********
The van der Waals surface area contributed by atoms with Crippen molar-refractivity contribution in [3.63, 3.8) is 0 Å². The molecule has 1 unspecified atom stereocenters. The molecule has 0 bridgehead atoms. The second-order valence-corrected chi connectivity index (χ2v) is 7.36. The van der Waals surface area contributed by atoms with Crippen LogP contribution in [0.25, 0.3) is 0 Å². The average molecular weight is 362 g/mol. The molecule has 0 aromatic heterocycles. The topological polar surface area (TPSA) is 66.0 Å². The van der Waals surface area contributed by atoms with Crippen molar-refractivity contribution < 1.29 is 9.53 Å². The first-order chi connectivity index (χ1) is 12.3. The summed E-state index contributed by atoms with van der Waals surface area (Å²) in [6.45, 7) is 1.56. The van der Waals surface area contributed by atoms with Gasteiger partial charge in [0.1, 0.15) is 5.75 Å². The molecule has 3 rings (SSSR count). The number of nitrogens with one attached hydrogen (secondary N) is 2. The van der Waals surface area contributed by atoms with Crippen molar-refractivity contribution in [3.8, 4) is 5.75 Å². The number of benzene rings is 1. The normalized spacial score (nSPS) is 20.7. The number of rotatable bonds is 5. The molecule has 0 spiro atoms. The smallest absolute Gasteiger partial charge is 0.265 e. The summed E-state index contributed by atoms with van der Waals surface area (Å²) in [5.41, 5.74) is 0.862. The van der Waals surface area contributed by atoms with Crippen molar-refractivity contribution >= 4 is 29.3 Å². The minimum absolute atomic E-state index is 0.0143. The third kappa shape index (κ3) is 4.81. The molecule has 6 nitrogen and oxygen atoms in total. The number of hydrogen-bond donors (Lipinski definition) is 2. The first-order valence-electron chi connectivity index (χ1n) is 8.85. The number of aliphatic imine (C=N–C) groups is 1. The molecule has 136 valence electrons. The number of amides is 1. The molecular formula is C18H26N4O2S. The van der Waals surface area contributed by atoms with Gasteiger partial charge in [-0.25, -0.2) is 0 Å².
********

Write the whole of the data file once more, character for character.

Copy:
The van der Waals surface area contributed by atoms with Crippen molar-refractivity contribution in [3.63, 3.8) is 0 Å². The molecule has 1 unspecified atom stereocenters. The molecule has 0 bridgehead atoms. The second-order valence-corrected chi connectivity index (χ2v) is 7.36. The van der Waals surface area contributed by atoms with Crippen LogP contribution in [0.25, 0.3) is 0 Å². The average molecular weight is 362 g/mol. The molecule has 0 aromatic heterocycles. The topological polar surface area (TPSA) is 66.0 Å². The van der Waals surface area contributed by atoms with Crippen molar-refractivity contribution < 1.29 is 9.53 Å². The first-order chi connectivity index (χ1) is 12.3. The summed E-state index contributed by atoms with van der Waals surface area (Å²) in [6.45, 7) is 1.56. The van der Waals surface area contributed by atoms with Gasteiger partial charge in [0.1, 0.15) is 5.75 Å². The molecule has 3 rings (SSSR count). The number of nitrogens with one attached hydrogen (secondary N) is 2. The van der Waals surface area contributed by atoms with Crippen molar-refractivity contribution in [3.8, 4) is 5.75 Å². The number of benzene rings is 1. The normalized spacial score (nSPS) is 20.7. The number of rotatable bonds is 5. The molecule has 0 spiro atoms. The smallest absolute Gasteiger partial charge is 0.265 e. The summed E-state index contributed by atoms with van der Waals surface area (Å²) in [5.41, 5.74) is 0.862. The van der Waals surface area contributed by atoms with Crippen molar-refractivity contribution >= 4 is 29.3 Å². The minimum absolute atomic E-state index is 0.0143. The third kappa shape index (κ3) is 4.81. The molecule has 6 nitrogen and oxygen atoms in total. The number of hydrogen-bond donors (Lipinski definition) is 2. The first-order valence-electron chi connectivity index (χ1n) is 8.85. The number of aliphatic imine (C=N–C) groups is 1. The molecule has 136 valence electrons. The number of amides is 1. The molecular formula is C18H26N4O2S. The van der Waals surface area contributed by atoms with Gasteiger partial charge in [-0.25, -0.2) is 0 Å².